Sudbury: Historic St Gregory’s Church to undergo modernisation

St Gregory's Church in Sudbury

St Gregory's Church in Sudbury

INITIAL plans to install modern conveniences in a church with a recorded history dating back as far as AD970 have been presented to Sudbury town councillors.

St Gregory’s Church on the Croft has a regular congregation of around 130 parishioners, and it is estimated that a further 6,000 people use the church each year for events such as baptisms, weddings, funerals, school services and the annual Remembrance Day service.

The church’s minister, the Rev Canon Gregory Webb, told members of Sudbury’s leisure and environment committee the church also attracted casual visitors who came to see Simon of Sudbury’s head, which is displayed in the church vestry.

However the church, which is open from 9am to 5pm daily all year round, currently has no toilet facilities and parts of the building, including the vestry, are being marred by clutter and damp.

Under a proposal currently with the Diocesan Advisory Committee, two toilet cubicles would be installed in the tower area, with storage cupboards in between and a new screen at the front of the tower.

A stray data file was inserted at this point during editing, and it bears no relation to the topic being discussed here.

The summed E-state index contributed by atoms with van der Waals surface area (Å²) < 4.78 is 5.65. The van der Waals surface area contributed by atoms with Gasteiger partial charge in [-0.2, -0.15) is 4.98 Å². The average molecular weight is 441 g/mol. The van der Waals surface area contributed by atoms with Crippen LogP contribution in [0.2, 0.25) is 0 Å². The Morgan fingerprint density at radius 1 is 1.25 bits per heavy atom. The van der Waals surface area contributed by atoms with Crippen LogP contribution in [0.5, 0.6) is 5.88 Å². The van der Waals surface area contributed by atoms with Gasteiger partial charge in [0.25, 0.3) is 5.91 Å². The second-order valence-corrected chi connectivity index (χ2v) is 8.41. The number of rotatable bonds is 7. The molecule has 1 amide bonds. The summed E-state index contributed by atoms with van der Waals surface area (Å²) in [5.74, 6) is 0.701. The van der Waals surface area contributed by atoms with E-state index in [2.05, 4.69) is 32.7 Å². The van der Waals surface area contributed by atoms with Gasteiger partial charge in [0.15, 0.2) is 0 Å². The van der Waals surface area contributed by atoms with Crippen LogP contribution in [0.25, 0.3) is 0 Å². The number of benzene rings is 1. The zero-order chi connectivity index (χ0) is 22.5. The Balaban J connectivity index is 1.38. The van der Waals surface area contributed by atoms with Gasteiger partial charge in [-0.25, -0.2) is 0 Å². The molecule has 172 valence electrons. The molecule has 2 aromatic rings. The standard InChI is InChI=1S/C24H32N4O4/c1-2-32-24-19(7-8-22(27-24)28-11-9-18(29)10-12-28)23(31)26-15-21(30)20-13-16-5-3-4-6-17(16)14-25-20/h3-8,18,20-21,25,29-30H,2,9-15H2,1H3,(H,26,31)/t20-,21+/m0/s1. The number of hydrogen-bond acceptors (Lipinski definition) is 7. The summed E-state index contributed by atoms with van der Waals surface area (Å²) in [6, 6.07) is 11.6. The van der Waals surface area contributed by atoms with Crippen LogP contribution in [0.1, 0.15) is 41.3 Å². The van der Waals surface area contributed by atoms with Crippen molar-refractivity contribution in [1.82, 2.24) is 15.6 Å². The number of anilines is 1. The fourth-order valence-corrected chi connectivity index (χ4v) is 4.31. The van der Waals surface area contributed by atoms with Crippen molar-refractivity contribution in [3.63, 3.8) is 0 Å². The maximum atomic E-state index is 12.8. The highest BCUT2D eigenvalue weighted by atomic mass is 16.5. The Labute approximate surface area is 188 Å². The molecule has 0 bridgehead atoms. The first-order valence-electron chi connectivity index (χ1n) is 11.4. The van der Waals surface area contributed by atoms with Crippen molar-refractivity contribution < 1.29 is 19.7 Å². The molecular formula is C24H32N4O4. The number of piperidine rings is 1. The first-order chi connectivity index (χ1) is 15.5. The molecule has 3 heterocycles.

Old cupboards on the church’s west wall in the north aisle would be replaced with oak storage units housing a water heater, sink, dish-washer and crockery to create a “servery” for refreshments.

To remedy the damp and storage issues in the vestry, a mezzanine floor would be fitted and the lower area would then be used as an office and meeting room.

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Mr Webb said: “The strap-line of St Gregory’s is ‘your community, your church’ which acknowledges the role that the church has in the town.

“Recognising its importance, the decision was made five years ago to improve the building and make it ‘fit for purpose’ while maintaining its historic significance. If accepted, our plans will see three major improvements to the church building, which will only enhance its use as a building for the whole community.”

Although the floor has been repaired, damaged pews have been replaced with chairs and a new sound system has been installed at the church, Mr Webb said no major refurbishment work had taken place there during the past century.

Over the past three years, the church has held meetings with the Diocesan Advisory Committee (DAC), English Heritage and the Society for the Preservation of Ancient Buildings.

The DAC is being consulted on the current draft plans and if agreed, they will then be submitted with an application for a ‘faculty’ which is required before any alterations may be made to a consecrated building or burial ground.